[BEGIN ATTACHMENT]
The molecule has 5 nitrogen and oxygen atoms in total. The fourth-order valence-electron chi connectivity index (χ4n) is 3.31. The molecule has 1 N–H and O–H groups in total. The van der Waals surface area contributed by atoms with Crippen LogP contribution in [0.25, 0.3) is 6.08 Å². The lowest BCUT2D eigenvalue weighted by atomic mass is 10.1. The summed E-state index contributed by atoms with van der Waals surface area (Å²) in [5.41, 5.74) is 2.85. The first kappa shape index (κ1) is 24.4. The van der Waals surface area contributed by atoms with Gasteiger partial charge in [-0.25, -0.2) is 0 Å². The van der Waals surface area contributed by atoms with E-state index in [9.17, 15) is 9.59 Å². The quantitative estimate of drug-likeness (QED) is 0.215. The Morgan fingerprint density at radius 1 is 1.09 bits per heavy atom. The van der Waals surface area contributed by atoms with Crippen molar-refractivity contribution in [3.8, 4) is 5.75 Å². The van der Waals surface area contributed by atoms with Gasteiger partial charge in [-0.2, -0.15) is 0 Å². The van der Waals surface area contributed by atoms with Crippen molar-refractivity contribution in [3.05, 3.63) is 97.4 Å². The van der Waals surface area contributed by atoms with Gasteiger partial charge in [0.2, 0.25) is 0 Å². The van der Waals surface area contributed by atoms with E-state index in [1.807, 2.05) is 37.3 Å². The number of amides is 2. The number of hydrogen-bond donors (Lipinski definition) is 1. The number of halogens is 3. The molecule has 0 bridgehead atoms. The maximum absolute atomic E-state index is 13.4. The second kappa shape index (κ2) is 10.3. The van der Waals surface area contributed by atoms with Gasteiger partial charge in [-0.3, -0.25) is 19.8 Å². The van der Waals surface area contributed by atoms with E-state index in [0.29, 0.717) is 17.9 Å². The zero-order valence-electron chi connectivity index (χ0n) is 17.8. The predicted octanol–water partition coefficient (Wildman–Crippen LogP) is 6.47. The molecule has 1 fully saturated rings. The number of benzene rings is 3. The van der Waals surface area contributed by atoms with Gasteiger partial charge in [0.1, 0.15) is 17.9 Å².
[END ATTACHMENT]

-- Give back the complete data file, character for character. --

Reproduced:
The molecule has 5 nitrogen and oxygen atoms in total. The fourth-order valence-electron chi connectivity index (χ4n) is 3.31. The molecule has 1 N–H and O–H groups in total. The van der Waals surface area contributed by atoms with Crippen LogP contribution in [0.25, 0.3) is 6.08 Å². The lowest BCUT2D eigenvalue weighted by atomic mass is 10.1. The summed E-state index contributed by atoms with van der Waals surface area (Å²) in [5.41, 5.74) is 2.85. The first kappa shape index (κ1) is 24.4. The van der Waals surface area contributed by atoms with Gasteiger partial charge in [-0.25, -0.2) is 0 Å². The van der Waals surface area contributed by atoms with E-state index in [9.17, 15) is 9.59 Å². The quantitative estimate of drug-likeness (QED) is 0.215. The Morgan fingerprint density at radius 1 is 1.09 bits per heavy atom. The van der Waals surface area contributed by atoms with Crippen molar-refractivity contribution in [3.8, 4) is 5.75 Å². The van der Waals surface area contributed by atoms with Gasteiger partial charge in [-0.2, -0.15) is 0 Å². The van der Waals surface area contributed by atoms with Crippen molar-refractivity contribution in [3.05, 3.63) is 97.4 Å². The van der Waals surface area contributed by atoms with Gasteiger partial charge in [0.2, 0.25) is 0 Å². The van der Waals surface area contributed by atoms with E-state index in [1.807, 2.05) is 37.3 Å². The number of amides is 2. The number of hydrogen-bond donors (Lipinski definition) is 1. The number of halogens is 3. The molecule has 0 bridgehead atoms. The maximum absolute atomic E-state index is 13.4. The second kappa shape index (κ2) is 10.3. The van der Waals surface area contributed by atoms with Gasteiger partial charge in [-0.3, -0.25) is 19.8 Å². The van der Waals surface area contributed by atoms with E-state index in [0.29, 0.717) is 17.9 Å². The zero-order valence-electron chi connectivity index (χ0n) is 17.8. The predicted octanol–water partition coefficient (Wildman–Crippen LogP) is 6.47. The molecule has 1 fully saturated rings. The number of benzene rings is 3. The van der Waals surface area contributed by atoms with Gasteiger partial charge in [0.1, 0.15) is 17.9 Å².